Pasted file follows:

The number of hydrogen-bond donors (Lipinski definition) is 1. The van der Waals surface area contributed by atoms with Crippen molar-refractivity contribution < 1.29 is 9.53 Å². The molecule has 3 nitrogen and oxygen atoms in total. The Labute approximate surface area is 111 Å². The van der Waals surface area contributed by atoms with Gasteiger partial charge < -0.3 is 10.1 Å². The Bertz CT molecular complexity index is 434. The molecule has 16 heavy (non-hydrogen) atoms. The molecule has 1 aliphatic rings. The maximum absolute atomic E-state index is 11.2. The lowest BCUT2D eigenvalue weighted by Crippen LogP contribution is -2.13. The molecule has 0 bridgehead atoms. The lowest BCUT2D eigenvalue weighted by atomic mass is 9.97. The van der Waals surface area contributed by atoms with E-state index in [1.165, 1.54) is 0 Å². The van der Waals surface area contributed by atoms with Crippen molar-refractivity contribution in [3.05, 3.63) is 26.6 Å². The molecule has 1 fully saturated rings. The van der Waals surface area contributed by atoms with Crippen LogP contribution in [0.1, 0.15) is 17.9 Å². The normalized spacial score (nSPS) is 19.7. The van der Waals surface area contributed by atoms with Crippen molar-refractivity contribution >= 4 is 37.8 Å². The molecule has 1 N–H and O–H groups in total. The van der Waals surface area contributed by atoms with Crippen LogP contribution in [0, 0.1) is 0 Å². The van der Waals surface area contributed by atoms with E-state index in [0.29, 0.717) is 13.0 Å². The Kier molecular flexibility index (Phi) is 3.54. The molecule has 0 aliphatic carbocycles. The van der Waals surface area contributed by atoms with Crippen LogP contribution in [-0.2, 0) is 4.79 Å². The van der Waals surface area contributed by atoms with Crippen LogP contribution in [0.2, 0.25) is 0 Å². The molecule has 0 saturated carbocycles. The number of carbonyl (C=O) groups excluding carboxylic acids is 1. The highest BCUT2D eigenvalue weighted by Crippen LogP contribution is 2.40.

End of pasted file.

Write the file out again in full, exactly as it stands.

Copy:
The number of hydrogen-bond donors (Lipinski definition) is 1. The van der Waals surface area contributed by atoms with Crippen molar-refractivity contribution < 1.29 is 9.53 Å². The molecule has 3 nitrogen and oxygen atoms in total. The Labute approximate surface area is 111 Å². The van der Waals surface area contributed by atoms with Gasteiger partial charge < -0.3 is 10.1 Å². The Bertz CT molecular complexity index is 434. The molecule has 16 heavy (non-hydrogen) atoms. The molecule has 1 aliphatic rings. The maximum absolute atomic E-state index is 11.2. The lowest BCUT2D eigenvalue weighted by Crippen LogP contribution is -2.13. The molecule has 0 bridgehead atoms. The lowest BCUT2D eigenvalue weighted by atomic mass is 9.97. The van der Waals surface area contributed by atoms with E-state index in [1.165, 1.54) is 0 Å². The van der Waals surface area contributed by atoms with Crippen molar-refractivity contribution in [3.05, 3.63) is 26.6 Å². The molecule has 1 fully saturated rings. The van der Waals surface area contributed by atoms with Crippen LogP contribution in [0.1, 0.15) is 17.9 Å². The normalized spacial score (nSPS) is 19.7. The van der Waals surface area contributed by atoms with Crippen molar-refractivity contribution >= 4 is 37.8 Å². The molecule has 1 N–H and O–H groups in total. The van der Waals surface area contributed by atoms with Crippen LogP contribution in [0, 0.1) is 0 Å². The van der Waals surface area contributed by atoms with E-state index in [0.29, 0.717) is 13.0 Å². The Kier molecular flexibility index (Phi) is 3.54. The molecule has 0 aliphatic carbocycles. The van der Waals surface area contributed by atoms with Crippen LogP contribution in [-0.2, 0) is 4.79 Å². The van der Waals surface area contributed by atoms with Crippen LogP contribution in [0.2, 0.25) is 0 Å². The molecule has 0 saturated carbocycles. The number of carbonyl (C=O) groups excluding carboxylic acids is 1. The highest BCUT2D eigenvalue weighted by Crippen LogP contribution is 2.40.